How to change the UPN on Windows domain

How to change the UPN on Windows domain.

When you are ready to migrate to o365 and realize that your domain is not routable because more than 10 years ago when the domain was created they used .local extension, now a lot of years later you have to fix it.

Another scenario is when the company A acquires Company B and its time to unify everything, you have to change UPN also.

In my opinion is more common the first scenario, the second one is an option though.

The process to complete this setting is as follow:

In your domain controller go to Active Directory Domains and Trusts

Right click on Active Directory domains and trusts and select properties

The UPN suffixes window will appear and here we can add an alternative Suffix as shown below:

Click on Add, then OK to register the alternative domain name.

Now we have another UPN suffix in our domain, we can change this domain name either to specific users or the whole domain users.

In this case lets change to a specific user. To do so, open Active Directory Users and Computers and find a user to change the UPN.

Right click and select properties, then click on Account tab and click on the domain name

As you can see on the figure, now we have available the new domain name, then select the new UPN suffix and click on OK.

Lets validate the change using PowerShell:

As you can see on the UPN attribute, we have now the correct domain name.

So, if you need to change the same for all users in your domain you can do in different ways.

Here you have an script to do so.

# How to change the UPN by Tony Gonzalez

#Lets create a variable to assign the users to affect.

#In case you can modify only few users, you can assign those users to this variable

$Users = Get-ADUser -Properties * -Filter * -SearchBase “OU=UK,DC=TonySolutions,DC=com”

#$Users = Get-ADUser -Properties * -Filter *

Write-Host “The total of users to change the UPN are: $($Users.Count)” -ForegroundColor Yellow

Write-Host “Are you sure to continue? (Y/N)” -ForegroundColor Yellow

$Continue = Read-Host

if($Continue -like ‘y’)


    foreach($User in $Users)


        $NewUserUPN =  $User.UserPrincipalName.Replace(“”,””)

        #Notification about the user we are working on

        $Name = $User.SamAccountName

        Write-Host “Working with $($Name)”

        #Applying the change

        Set-ADUser $Name -UserPrincipalName $NewUserUPN

        #Validating the change

        $Sam = $User.SamAccountName

        Get-ADUser $Sam -Properties UserPrincipalName





 Write-Host “No changes made to the $($Users.Count) Users” -ForegroundColor Green


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How to configure a NAT switch on Hyper-V

Everyone has used a lab environment either to test new technologies or to have a safe environment to test scripts or any other configuration, for some hypervisors like VMWare you need to have licenses to use networking devices like switches.

On Oracle VirtualBox you need to have advance networking and Linux skills to create some Virtual machines using Linux as Operating system and then create the routers and switches.

After you have this Linux computers and configure the Switch or router role then configure your internal network.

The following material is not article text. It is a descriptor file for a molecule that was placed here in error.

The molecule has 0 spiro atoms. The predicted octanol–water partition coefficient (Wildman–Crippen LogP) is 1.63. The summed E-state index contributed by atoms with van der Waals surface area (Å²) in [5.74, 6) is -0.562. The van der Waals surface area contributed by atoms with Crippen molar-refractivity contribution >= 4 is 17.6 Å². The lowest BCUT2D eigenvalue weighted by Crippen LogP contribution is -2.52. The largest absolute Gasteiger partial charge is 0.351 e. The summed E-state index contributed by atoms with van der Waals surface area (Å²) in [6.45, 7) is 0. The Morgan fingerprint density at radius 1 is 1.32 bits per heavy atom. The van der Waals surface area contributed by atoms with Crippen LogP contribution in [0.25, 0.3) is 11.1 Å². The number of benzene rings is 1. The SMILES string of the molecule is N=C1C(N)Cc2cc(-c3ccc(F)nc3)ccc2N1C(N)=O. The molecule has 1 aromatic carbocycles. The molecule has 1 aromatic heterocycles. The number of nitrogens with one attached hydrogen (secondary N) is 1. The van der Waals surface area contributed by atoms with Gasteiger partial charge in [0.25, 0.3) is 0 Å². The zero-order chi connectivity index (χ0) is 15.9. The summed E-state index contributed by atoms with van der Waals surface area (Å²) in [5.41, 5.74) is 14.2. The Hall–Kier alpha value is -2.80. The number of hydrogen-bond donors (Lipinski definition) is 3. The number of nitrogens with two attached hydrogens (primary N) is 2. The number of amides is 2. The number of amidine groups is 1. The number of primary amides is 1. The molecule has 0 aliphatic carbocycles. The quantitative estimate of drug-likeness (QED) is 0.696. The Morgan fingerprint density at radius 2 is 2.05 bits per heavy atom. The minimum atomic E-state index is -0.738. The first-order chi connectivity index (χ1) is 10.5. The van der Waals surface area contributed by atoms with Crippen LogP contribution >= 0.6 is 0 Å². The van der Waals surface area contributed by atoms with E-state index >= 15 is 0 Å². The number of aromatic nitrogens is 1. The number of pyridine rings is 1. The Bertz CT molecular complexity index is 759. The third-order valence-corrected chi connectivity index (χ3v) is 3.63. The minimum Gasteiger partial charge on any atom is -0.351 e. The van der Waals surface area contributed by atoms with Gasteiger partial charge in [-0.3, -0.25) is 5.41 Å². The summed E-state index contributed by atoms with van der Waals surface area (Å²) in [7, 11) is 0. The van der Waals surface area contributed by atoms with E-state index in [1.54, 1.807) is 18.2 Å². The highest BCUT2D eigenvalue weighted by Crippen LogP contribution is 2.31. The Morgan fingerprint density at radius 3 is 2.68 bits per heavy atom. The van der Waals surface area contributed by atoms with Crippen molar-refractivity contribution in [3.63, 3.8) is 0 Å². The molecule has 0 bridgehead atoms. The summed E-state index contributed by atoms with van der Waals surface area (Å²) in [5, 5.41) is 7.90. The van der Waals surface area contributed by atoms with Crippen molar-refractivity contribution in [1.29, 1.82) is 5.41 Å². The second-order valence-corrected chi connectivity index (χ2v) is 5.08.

Another option is creating a Windows server with the NAT role installed, but again we need to create another computer that needs storage on the Hard drive, memory and CPU from the host, sometimes we don’t have enough resources for this.

Fortunately, we have another free option using Hyper-V and creating a NAT switch, in my experience using this option my environment is faster than using another computer as NAT server.

NOTE: If you need help to install the Hyper-V feature on Windows 10 follow this process How to configure Hyper-V on Windows 10

This is my virtual environment with three virtual computers connected to a default switch:

The complete design is as follow:

That means the host cannot provide internet access to the Virtual machines because we are assigning a different IP range.

In order to solve this problem lets create a new virtual switch and configure it as NAT switch.

To complete the configuration open PowerShell ISE as administrator on the host computer.

We are creating the switch as shown below:

The next sped is create the virtual interface for this network

And finally, we need to create the network

Make sure you connect the network interface of the Virtual machines (In my case VM1, VM2, VM3 and VM4) to the NAT Switch, immediately these computers will have internet access.

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How to enable Hyper-V on Windows 10

Now we can use Hyper-V as hypervisor on Widows 10 and its very easy enable this feature. We have different ways to do this, the first its via GUI and the second, of course using PowerShell.

To enable this feature using GUI lets follow these steps:

  1. From Run menu type control to open control panel

In Control panel go to programs and features

then Turn windows feature on or off

Check Hyper-V and click on Ok

Click on restart and the Hyper-V feature has been added.

Now lets add the same windows feature but using PowerShell, you need to open PowerShell as administrator, then run this line:

PS C:\> Get-WindowsOptionalFeature -Online -FeatureName “*Hyper*” | Enable-WindowsOptionalFeature -Online